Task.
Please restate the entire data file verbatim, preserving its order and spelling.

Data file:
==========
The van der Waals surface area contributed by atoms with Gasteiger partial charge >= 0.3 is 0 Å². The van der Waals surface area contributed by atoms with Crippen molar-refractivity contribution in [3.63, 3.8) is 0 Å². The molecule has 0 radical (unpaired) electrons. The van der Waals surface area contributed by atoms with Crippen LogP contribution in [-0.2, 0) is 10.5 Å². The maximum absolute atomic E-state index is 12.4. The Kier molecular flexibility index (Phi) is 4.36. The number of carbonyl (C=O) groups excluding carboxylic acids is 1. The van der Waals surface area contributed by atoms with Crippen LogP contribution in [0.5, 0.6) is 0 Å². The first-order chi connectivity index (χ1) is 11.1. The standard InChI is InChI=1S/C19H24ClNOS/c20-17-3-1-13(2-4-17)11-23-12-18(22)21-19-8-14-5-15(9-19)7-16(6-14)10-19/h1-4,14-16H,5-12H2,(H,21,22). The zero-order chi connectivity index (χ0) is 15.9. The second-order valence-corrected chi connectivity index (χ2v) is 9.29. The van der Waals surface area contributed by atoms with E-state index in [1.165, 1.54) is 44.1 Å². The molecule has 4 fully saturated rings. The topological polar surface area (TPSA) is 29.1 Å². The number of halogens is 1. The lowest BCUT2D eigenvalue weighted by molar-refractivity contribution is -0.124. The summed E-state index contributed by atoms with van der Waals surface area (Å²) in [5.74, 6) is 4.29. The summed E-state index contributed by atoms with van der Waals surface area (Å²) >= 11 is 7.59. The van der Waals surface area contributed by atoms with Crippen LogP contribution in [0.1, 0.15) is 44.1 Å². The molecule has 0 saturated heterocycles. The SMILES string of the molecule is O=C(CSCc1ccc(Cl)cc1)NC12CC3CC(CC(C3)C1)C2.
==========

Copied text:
The van der Waals surface area contributed by atoms with Gasteiger partial charge >= 0.3 is 0 Å². The van der Waals surface area contributed by atoms with Crippen molar-refractivity contribution in [3.63, 3.8) is 0 Å². The molecule has 0 radical (unpaired) electrons. The van der Waals surface area contributed by atoms with Crippen LogP contribution in [-0.2, 0) is 10.5 Å². The maximum absolute atomic E-state index is 12.4. The Kier molecular flexibility index (Phi) is 4.36. The number of carbonyl (C=O) groups excluding carboxylic acids is 1. The van der Waals surface area contributed by atoms with Crippen LogP contribution in [0.5, 0.6) is 0 Å². The first-order chi connectivity index (χ1) is 11.1. The standard InChI is InChI=1S/C19H24ClNOS/c20-17-3-1-13(2-4-17)11-23-12-18(22)21-19-8-14-5-15(9-19)7-16(6-14)10-19/h1-4,14-16H,5-12H2,(H,21,22). The zero-order chi connectivity index (χ0) is 15.9. The second-order valence-corrected chi connectivity index (χ2v) is 9.29. The van der Waals surface area contributed by atoms with E-state index in [1.165, 1.54) is 44.1 Å². The molecule has 4 fully saturated rings. The topological polar surface area (TPSA) is 29.1 Å². The number of halogens is 1. The lowest BCUT2D eigenvalue weighted by molar-refractivity contribution is -0.124. The summed E-state index contributed by atoms with van der Waals surface area (Å²) in [5.74, 6) is 4.29. The summed E-state index contributed by atoms with van der Waals surface area (Å²) >= 11 is 7.59. The van der Waals surface area contributed by atoms with Crippen LogP contribution in [0.1, 0.15) is 44.1 Å². The molecule has 0 saturated heterocycles. The SMILES string of the molecule is O=C(CSCc1ccc(Cl)cc1)NC12CC3CC(CC(C3)C1)C2.